Saturday, January 11, 2014

Gray hairs, grey cells

Jasper Fforde's Thursday Next series is one of my favorites of all time, for its sheer and utter mind-blowing brilliance. With the first book, The Eyre Affair, Fforde completely rewrote the rules of fiction and deserves some sort of Nobel Prize.  And then he did it again and again and again and again and again.

And now, in The Woman Who Died A Lot, our book-jumping, time-traveling heroine Thursday is now in her early 50s. She's limping around from the last assassination attempt and still has to dodge clones of herself that her lifelong nemesis, an evil corporation, keeps creating to gather secrets from those close to her. Meanwhile, in the future the time police have been disbanded in the present, so her son no longer has a bright career to which he can aspire; and her genius daughter is trying to build a device that will save Swindon from a smiting by the Almighty, who is angered that Thursday's clergyman brother has resorted to collective bargaining with Him over the answer to the ultimate question of existence.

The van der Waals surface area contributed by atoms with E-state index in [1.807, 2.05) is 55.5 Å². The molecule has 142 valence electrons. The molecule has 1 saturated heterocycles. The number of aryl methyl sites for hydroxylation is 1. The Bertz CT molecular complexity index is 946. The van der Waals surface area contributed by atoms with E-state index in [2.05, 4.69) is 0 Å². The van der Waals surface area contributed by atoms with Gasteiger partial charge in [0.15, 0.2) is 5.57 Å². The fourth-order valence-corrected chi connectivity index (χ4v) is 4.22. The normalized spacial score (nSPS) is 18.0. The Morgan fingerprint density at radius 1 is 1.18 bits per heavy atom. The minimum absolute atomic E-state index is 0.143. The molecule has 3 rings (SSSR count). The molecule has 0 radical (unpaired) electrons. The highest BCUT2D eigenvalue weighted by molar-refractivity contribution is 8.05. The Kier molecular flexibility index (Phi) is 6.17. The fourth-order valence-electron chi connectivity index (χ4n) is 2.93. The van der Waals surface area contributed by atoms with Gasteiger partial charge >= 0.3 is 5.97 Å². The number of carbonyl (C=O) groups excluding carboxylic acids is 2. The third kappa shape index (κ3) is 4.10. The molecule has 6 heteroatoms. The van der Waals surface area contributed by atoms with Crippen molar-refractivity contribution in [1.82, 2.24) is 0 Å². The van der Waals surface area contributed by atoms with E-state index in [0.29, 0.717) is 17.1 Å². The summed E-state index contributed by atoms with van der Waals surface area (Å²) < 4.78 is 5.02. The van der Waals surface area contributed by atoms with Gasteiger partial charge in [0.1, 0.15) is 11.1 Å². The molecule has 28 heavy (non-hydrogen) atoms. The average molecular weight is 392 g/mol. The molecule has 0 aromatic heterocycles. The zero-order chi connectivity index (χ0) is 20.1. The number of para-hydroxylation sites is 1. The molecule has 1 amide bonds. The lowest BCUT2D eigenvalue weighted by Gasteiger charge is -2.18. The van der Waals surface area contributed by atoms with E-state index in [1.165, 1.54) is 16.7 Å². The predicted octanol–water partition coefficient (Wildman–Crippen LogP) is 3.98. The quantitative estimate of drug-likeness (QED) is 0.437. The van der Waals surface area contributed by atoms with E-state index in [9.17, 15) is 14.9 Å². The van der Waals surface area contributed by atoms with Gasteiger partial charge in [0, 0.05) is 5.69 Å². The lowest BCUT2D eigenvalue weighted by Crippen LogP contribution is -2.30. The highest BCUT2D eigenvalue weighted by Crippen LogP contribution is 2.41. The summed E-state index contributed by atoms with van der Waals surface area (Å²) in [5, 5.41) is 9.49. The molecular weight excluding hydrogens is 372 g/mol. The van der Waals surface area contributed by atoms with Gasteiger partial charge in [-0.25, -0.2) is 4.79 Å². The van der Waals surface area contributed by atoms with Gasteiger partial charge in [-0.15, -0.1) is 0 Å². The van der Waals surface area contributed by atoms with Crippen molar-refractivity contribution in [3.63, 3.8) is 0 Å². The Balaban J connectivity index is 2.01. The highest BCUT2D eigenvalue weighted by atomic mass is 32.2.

Like every other Thursday Next book, I couldn't put it down. And like every other Thursday Next book, no pithy summary can do it justice nor convey exactly how fantastically nerdy and nuanced the plot is. It's so heartening to know that an eighth book is in the works!

Though Thursday, who was the same age as me when I started reading the series (28), is now in her early 50s in the series, I feel some sort of affinity to what she and her peers might say to Jasper Fforde's two newer books for young adults: "I'm too old for this."

Fforde's Kazam series takes place in a world where magic is a bit like electricity: highly regulated and also possibly used for evil. Magicians have varying types of magical abilities; dragons and other mystical creatures co-exist with humans in an alternate-reality Ununited Kingdom, where an orphaned teenager named Jennifer holds together a magicians' nursing home of sorts.

The books are a quick read, and the magical made-up world is kindergarten stuff after eight books of having to wrap one's mind around the complexities of Thursday Next twists and turns. And while I appreciated the imagination and creativity behind the storylines, the characters and plots themselves just didn't overwhelm me.

I can recognize when I am about 20 years older than the intended audience and just can't relate to a series.

Hobbling off the lawn now...

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